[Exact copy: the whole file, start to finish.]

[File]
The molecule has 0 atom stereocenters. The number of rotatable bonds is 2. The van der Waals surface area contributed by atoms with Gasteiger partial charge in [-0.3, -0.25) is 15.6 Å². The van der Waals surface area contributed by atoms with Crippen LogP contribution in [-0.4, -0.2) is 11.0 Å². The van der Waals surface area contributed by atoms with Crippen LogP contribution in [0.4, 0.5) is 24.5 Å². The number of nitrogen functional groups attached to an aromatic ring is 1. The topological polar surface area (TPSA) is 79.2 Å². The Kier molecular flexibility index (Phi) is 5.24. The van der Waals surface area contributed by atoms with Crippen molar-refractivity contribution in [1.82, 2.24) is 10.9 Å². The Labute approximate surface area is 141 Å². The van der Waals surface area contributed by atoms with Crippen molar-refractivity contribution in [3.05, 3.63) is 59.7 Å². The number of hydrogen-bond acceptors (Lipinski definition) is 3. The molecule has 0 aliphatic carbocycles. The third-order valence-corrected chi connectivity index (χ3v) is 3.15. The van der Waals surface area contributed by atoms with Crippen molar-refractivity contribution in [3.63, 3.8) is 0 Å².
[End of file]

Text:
The molecule has 0 atom stereocenters. The number of rotatable bonds is 2. The van der Waals surface area contributed by atoms with Gasteiger partial charge in [-0.3, -0.25) is 15.6 Å². The van der Waals surface area contributed by atoms with Crippen LogP contribution in [-0.4, -0.2) is 11.0 Å². The van der Waals surface area contributed by atoms with Crippen LogP contribution in [0.4, 0.5) is 24.5 Å². The number of nitrogen functional groups attached to an aromatic ring is 1. The topological polar surface area (TPSA) is 79.2 Å². The Kier molecular flexibility index (Phi) is 5.24. The van der Waals surface area contributed by atoms with Crippen molar-refractivity contribution in [1.82, 2.24) is 10.9 Å². The Labute approximate surface area is 141 Å². The van der Waals surface area contributed by atoms with Crippen molar-refractivity contribution in [3.05, 3.63) is 59.7 Å². The number of hydrogen-bond acceptors (Lipinski definition) is 3. The molecule has 0 aliphatic carbocycles. The third-order valence-corrected chi connectivity index (χ3v) is 3.15. The van der Waals surface area contributed by atoms with Crippen molar-refractivity contribution in [3.63, 3.8) is 0 Å².